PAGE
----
Measuring Investment Performance Part 1
Trustees of charities need to regularly monitor the returns of their investment portfolios. Returns can be measured in different ways and it is important Trustees understand what is being presented to them.
Investment returns can be measured by an arithmetic mean or geometric mean. An example below highlights the difference.
Initial investment: $1000
Year 1: +20% return increases investment value to $1200.
Year 2: -18% return reduces investment value to $984.
The arithmetic mean 2-year return is +1% per year. This is calculated by taking the average of the first year return of +20% and the second year return of -18%.
The geometric mean 2-year return is -0.8% per year. This is the return that, if achieved in both years, would result in the final investment value of $984.
In this example the arithmetic mean 2-year return is positive but the investor lost money. This highlights how arithmetic mean returns can provide an overly favourable impression of performance.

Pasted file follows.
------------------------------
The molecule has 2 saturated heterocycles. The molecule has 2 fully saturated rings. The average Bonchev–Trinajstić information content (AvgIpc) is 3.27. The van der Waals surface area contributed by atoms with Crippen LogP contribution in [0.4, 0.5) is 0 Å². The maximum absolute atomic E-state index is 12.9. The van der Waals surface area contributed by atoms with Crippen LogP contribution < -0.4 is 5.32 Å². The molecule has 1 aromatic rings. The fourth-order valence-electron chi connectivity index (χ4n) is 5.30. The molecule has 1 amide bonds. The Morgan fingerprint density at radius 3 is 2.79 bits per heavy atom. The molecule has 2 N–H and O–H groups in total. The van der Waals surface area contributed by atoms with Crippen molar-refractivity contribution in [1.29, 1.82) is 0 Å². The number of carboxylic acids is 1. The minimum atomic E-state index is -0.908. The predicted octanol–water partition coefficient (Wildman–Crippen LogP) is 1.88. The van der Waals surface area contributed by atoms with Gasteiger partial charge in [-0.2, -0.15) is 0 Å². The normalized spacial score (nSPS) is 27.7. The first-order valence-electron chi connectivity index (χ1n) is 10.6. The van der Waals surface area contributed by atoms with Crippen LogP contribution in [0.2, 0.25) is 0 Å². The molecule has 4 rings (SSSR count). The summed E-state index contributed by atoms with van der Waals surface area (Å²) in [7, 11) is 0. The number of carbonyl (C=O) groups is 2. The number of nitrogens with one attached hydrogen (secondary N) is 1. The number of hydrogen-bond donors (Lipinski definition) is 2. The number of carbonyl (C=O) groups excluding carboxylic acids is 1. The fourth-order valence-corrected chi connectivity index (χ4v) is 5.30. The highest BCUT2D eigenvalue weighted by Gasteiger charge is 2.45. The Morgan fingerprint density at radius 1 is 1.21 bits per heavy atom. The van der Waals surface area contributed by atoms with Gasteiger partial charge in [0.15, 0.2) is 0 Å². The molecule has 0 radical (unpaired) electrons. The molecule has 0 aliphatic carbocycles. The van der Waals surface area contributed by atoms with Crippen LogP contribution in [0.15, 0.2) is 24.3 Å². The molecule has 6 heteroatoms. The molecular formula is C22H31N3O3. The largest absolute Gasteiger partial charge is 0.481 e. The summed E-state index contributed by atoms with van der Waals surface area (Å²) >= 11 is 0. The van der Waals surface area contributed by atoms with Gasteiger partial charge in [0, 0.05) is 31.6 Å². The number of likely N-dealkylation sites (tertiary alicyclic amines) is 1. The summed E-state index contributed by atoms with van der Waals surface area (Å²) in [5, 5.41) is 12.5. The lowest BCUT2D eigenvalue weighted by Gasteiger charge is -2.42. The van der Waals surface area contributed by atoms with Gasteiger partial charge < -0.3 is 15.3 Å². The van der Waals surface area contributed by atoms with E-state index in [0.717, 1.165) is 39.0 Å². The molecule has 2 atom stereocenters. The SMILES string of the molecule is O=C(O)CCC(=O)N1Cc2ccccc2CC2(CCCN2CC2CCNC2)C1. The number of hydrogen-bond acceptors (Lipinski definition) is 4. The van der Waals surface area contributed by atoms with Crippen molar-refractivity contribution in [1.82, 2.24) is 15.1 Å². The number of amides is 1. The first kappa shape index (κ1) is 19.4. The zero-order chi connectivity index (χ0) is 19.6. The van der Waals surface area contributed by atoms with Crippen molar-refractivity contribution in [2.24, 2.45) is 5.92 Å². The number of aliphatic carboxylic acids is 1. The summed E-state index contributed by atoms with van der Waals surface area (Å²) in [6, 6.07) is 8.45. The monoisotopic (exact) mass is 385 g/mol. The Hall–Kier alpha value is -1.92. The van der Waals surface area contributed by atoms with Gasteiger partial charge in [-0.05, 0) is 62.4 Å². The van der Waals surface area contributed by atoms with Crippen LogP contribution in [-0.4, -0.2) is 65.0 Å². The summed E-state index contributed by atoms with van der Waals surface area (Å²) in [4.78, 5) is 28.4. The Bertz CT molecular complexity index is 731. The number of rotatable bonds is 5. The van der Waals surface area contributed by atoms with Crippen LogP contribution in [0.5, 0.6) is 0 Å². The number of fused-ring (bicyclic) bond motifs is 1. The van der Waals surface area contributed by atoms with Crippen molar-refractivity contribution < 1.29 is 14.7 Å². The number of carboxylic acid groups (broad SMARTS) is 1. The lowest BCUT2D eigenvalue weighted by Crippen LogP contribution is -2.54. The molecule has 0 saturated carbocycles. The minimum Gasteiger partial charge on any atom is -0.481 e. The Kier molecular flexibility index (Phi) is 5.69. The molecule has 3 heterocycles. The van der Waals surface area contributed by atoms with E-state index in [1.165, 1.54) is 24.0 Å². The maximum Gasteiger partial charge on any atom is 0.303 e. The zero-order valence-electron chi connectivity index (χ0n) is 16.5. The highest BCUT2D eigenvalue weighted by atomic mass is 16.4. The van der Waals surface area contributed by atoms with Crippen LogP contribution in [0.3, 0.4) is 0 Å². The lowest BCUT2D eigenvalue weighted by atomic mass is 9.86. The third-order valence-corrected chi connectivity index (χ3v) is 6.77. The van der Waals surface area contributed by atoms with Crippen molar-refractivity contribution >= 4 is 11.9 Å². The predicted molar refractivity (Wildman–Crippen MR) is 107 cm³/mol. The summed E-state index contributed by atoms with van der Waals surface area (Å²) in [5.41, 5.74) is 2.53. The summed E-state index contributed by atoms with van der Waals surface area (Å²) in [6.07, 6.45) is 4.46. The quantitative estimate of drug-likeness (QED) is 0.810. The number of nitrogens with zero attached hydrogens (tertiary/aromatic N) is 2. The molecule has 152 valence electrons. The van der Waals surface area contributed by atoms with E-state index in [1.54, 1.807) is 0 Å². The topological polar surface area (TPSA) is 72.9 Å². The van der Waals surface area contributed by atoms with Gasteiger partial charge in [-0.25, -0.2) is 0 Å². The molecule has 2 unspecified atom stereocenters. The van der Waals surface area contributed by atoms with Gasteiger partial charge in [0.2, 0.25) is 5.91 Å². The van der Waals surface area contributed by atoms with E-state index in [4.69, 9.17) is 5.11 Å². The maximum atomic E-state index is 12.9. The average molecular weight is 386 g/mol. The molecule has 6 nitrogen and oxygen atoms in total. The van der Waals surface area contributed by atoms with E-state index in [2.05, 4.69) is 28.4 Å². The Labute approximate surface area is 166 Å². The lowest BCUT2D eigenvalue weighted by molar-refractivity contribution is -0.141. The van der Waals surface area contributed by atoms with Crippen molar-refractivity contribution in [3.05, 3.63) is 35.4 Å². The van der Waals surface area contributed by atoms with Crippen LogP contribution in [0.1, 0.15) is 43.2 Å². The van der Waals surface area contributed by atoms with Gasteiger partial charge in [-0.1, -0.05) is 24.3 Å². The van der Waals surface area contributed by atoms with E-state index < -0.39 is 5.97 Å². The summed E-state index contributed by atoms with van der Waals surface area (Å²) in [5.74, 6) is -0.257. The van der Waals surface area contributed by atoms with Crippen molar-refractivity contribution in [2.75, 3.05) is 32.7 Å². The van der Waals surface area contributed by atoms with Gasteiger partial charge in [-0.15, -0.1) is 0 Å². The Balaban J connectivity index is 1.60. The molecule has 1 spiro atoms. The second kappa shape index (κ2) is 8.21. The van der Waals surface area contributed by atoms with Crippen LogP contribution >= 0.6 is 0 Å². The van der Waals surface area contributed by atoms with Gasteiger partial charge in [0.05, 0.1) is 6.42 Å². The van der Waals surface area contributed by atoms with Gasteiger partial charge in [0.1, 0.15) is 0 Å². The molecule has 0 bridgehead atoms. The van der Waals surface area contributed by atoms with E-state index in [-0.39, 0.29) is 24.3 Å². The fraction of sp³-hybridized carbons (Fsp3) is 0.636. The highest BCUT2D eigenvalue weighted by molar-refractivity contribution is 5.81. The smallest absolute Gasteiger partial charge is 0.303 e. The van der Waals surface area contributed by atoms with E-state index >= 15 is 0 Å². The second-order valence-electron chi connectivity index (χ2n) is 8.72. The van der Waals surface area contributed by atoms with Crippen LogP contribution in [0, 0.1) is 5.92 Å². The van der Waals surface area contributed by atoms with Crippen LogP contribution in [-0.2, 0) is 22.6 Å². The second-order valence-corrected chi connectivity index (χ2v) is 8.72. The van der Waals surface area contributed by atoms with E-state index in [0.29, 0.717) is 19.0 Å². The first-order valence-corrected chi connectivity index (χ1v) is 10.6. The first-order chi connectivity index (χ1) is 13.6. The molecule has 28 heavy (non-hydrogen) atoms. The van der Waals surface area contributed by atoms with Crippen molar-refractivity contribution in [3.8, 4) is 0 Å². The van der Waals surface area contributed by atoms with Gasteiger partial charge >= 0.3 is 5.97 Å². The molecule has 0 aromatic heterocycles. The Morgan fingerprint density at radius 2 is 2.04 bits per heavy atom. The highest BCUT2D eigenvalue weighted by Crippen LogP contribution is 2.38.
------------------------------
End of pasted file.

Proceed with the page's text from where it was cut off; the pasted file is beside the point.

When reporting to clients, Trust Management presents geometric mean returns. Geometric mean returns are lower than arithmetic mean returns, but provide a fairer representation to investors of the growth in the value of their portfolio.
A subsequent article will cover the difference between time-weighted and money-weighted returns.
Want to know more?
Trust Management can provide advice to charities about measuring the returns on their investment portfolios and achieving their investment objectives.
If you have any questions, or would like to know more about measuring your investment returns, please do not hesitate to contact John Williams on (09) 550 4046.